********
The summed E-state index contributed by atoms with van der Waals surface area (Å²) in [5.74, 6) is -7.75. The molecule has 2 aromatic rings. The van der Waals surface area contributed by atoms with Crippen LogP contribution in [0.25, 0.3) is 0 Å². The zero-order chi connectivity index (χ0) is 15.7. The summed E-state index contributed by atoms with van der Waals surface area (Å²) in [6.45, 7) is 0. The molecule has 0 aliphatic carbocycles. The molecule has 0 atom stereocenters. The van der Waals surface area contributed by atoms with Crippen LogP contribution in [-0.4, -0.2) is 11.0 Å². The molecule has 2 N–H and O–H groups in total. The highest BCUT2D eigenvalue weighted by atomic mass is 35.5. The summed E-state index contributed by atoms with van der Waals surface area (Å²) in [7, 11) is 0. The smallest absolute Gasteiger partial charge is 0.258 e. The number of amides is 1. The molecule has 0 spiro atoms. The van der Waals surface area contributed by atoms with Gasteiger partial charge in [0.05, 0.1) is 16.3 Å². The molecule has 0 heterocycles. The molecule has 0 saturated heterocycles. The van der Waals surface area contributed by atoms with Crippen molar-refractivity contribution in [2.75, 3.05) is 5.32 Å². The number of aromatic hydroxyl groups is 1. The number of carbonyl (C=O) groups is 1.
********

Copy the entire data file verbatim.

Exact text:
The summed E-state index contributed by atoms with van der Waals surface area (Å²) in [5.74, 6) is -7.75. The molecule has 2 aromatic rings. The van der Waals surface area contributed by atoms with Crippen LogP contribution in [0.25, 0.3) is 0 Å². The zero-order chi connectivity index (χ0) is 15.7. The summed E-state index contributed by atoms with van der Waals surface area (Å²) in [6.45, 7) is 0. The molecule has 0 aliphatic carbocycles. The molecule has 0 atom stereocenters. The van der Waals surface area contributed by atoms with Crippen LogP contribution in [-0.4, -0.2) is 11.0 Å². The molecule has 2 N–H and O–H groups in total. The highest BCUT2D eigenvalue weighted by atomic mass is 35.5. The summed E-state index contributed by atoms with van der Waals surface area (Å²) in [7, 11) is 0. The smallest absolute Gasteiger partial charge is 0.258 e. The number of amides is 1. The molecule has 0 spiro atoms. The van der Waals surface area contributed by atoms with Gasteiger partial charge in [0.05, 0.1) is 16.3 Å². The molecule has 0 heterocycles. The molecule has 0 saturated heterocycles. The van der Waals surface area contributed by atoms with Crippen molar-refractivity contribution in [2.75, 3.05) is 5.32 Å². The number of aromatic hydroxyl groups is 1. The number of carbonyl (C=O) groups is 1.